In Ohio, children injured in events such as car accidents or dog bites have the same rights and options to seek compensation as adults. However, Ohio has specific laws about how proceeds from a personal injury settlement are handled when minors are involved. Because children technically do not have the legal capacity to enter into contracts, settlements must go through the court system to ensure they are in the minor’s best interest. In short, all settlements for injuries sustained by a minor must be approved by a judge. There are no exceptions, and the size of the settlement does not matter.
In some cases, a guardianship must be set up depending on the amount of the settlement. If the net amount of the settlement exceeds $25,000, the Probate Court will require a guardianship to be established. This means that a guardianship will be required if the amount paid to the minor from the total settlement will be $25,000 or more. Typically those funds are paid into a custodial account held in a local bank and the funds cannot be paid to the child without approval by the Probate Court. The guardian can be the minor’s parent or another individual. Again, minor settlement statutes apply to all settlements (even if no lawsuit is actually filed) and can be complex. Under Ohio civil procedure laws, parents, as legal guardians, can file legal claims on behalf of their children as well.
Another major difference for personal injury claims involving children is the expanded time frame for filing a personal injury claim. Statutes of limitations — which exist in every state — give accident victims a specific and limited window of time to file a claim following an accident. Adults typically have two years to file a claim (Ohio Revised Code Section 2305.10). Minors are entitled to the same two years, but the window of time does not start until they reach age 18. This delay is known as “tolling” (Ohio Revised Code Section 2305.16). An easy way to look at it is that a lawsuit must be filed before the minor’s 20th birthday. Of course, an insurance claim can be opened before the minor turns 18 if a parent or legal guardian files on their behalf. It is always ideal to file a claim quickly after an accident, instead of waiting 10 to 15 years. The more time that goes by after an accident, the more difficult it is to gather witness recollections and evidence.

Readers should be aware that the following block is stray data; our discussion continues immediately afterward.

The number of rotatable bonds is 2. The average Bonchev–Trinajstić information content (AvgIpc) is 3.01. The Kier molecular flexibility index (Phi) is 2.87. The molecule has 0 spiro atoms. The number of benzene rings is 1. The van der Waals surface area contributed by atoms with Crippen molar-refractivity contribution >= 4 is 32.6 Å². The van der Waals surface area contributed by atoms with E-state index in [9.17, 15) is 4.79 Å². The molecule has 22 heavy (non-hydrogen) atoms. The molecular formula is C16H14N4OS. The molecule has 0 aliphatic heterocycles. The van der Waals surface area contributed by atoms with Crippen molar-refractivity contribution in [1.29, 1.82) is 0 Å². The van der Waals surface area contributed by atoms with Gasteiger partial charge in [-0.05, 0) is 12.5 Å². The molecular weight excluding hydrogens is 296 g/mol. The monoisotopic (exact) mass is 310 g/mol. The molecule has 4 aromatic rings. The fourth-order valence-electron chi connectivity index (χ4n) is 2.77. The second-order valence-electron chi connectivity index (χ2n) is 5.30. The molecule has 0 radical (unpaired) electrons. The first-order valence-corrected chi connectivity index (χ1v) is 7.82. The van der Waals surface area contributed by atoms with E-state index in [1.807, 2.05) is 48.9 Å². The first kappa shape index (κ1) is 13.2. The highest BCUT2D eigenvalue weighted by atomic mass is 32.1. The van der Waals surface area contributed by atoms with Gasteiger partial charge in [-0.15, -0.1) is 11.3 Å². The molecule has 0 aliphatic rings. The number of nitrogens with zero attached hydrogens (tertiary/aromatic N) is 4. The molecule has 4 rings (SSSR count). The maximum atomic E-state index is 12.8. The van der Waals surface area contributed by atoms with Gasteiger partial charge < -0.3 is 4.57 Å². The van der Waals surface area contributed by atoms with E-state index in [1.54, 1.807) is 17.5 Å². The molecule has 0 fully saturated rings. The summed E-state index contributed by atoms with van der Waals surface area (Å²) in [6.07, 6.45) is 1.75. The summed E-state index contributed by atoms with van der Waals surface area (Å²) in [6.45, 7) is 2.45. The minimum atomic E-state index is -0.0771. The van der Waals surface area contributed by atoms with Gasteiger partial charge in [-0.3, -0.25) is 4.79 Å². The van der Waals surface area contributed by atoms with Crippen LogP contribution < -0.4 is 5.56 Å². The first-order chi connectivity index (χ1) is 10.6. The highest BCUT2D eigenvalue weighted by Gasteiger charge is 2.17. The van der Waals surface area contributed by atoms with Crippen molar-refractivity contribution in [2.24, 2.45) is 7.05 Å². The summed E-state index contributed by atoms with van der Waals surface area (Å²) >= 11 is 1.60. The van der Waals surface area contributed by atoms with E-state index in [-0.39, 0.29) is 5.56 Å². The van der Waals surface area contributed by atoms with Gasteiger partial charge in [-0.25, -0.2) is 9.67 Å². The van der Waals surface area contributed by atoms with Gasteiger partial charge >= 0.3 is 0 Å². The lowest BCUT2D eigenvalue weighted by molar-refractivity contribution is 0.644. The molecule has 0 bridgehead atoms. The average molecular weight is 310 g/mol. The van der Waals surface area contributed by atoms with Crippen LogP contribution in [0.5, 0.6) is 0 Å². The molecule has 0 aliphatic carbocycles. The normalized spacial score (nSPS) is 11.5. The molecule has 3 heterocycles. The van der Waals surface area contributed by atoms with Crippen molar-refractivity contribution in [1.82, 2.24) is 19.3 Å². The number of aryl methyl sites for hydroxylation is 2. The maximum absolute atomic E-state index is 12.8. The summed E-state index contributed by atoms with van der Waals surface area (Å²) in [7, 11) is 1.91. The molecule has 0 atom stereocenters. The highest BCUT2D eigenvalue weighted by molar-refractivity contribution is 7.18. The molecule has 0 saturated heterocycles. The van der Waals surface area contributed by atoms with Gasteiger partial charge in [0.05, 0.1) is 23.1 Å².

If your child has been injured in a vehicle accident caused by another driver’s negligence, contact GBM Law to discuss your potential case. We have more than 30 years of experience representing individuals and families in Ohio. Our dedicated and experienced lawyers fight for full and fair compensation for our clients, no matter how young or how old. Contact us today to schedule a free and confidential consultation.